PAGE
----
January 20, 2022

TC3 grants aid 4 labs

Funds to help students prepare for science, tech jobs

Photo provided by Tompkins Cortland Community College

Ogoumi Real checks samples in a laboratory at Tompkins Cortland Community College. The college recently got a $3.1 million grant to update the labs with new equipment and designs, and more money to hire faculty to expand its science, technology, engineering and mathematics programs.

DRYDEN

– The $3.1 million in grants Tompkins Cortland Community College will spend won’t just upgrade four laboratories.

They’ll upgrade partnerships with manufacturers in science and technology fields who would employ the graduates.

In addition to the $3.1 million grant from the State University of New York, another $289,500 grant from SUNY will help TC3 hire more faculty to expand science and technology courses.

The laboratories are more than 20 years old and need better equipment and space, Associate Provost Malvika Talwar said Wednesday.

“That’s especially true for our physics, chemistry and engineering labs,” she said. “We also have a construction lab and drafting space.”

The college is planning the work and will not be ready to request proposals from renovation experts for at least a few months, Talwar said. But the plans will be finalized this year.

“We are really in the early stages,” she said. An architect will be hired in the spring.

The upgrades will bring the labs up to the industry standards and requirements for best teaching practices, Talwar said.

The college is looking to buy new computers, software, equipment, drafting tables and other items, as well as redesigning the lab spaces.

The improvements will give students the tools they need to train to enter science, technology, engineering and mathematics job fields, Talwar said.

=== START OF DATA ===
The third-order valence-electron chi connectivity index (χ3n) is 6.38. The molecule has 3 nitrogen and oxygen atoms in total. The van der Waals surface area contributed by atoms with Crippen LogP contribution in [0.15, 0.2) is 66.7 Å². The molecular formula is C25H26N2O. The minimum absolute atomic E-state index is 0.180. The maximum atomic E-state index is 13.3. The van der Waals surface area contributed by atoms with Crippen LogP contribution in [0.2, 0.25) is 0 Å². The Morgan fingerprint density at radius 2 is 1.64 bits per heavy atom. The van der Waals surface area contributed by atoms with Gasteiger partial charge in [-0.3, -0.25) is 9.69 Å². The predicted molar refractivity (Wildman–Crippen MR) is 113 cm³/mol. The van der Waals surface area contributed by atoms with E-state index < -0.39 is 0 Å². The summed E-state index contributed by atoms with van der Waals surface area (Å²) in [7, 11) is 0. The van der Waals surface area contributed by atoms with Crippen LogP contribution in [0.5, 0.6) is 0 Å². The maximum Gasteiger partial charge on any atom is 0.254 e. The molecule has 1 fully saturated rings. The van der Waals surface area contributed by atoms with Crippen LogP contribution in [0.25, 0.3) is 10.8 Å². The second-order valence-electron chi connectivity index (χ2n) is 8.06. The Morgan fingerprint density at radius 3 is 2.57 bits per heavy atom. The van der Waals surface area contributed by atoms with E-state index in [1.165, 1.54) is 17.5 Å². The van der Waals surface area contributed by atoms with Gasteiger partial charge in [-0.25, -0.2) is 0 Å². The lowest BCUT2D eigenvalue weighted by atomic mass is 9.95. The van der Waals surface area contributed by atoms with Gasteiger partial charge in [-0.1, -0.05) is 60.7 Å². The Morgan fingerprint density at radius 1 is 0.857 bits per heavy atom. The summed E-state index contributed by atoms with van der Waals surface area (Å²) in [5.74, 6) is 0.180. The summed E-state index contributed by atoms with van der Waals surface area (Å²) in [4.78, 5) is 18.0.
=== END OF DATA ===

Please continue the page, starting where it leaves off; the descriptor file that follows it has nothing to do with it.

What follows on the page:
“Students can learn construction management,” she said, using that associate degree as an example. “Students would learn how to test concrete and other materials they would use in construction.”

“We are very interested in helping our local communities with their workforce efforts,” Talwar said.

The college is partnering with nine businesses to help train students for STEM jobs, with more expected to join, said Peter Voorhees, TC3’s public information officer:

  • BorgWarner.
  • Capro-X.
  • Cargill.
  • FYT Fuels.
  • Pyrotek.
  • Square Deal Machining.
  • Stork H&E Turbo Blading.
  • Therm, Inc.
  • Transonic Systems.

“The workforce data shows the counties (Cortland and Tompkins) need this,” Talwar said. “There is an alignment. The timing is right for that.”

Many manufacturers, such as Pyrotek, BorgWarner and Square Deal Machining, are hungry for well-trained job applicants, said Bob Haight, president of the Cortland County Chamber of Commerce. Young people especially need to be told about the opportunities.

“Many have great entry-level jobs where people can advance,” Haight said, and TC3 classes funded through the new grant can prepare students for them.

“You can change, pivot and retrain with us,” Talwar said.

“That is, in my mind, the next perfect step in workforce development,” Haight said.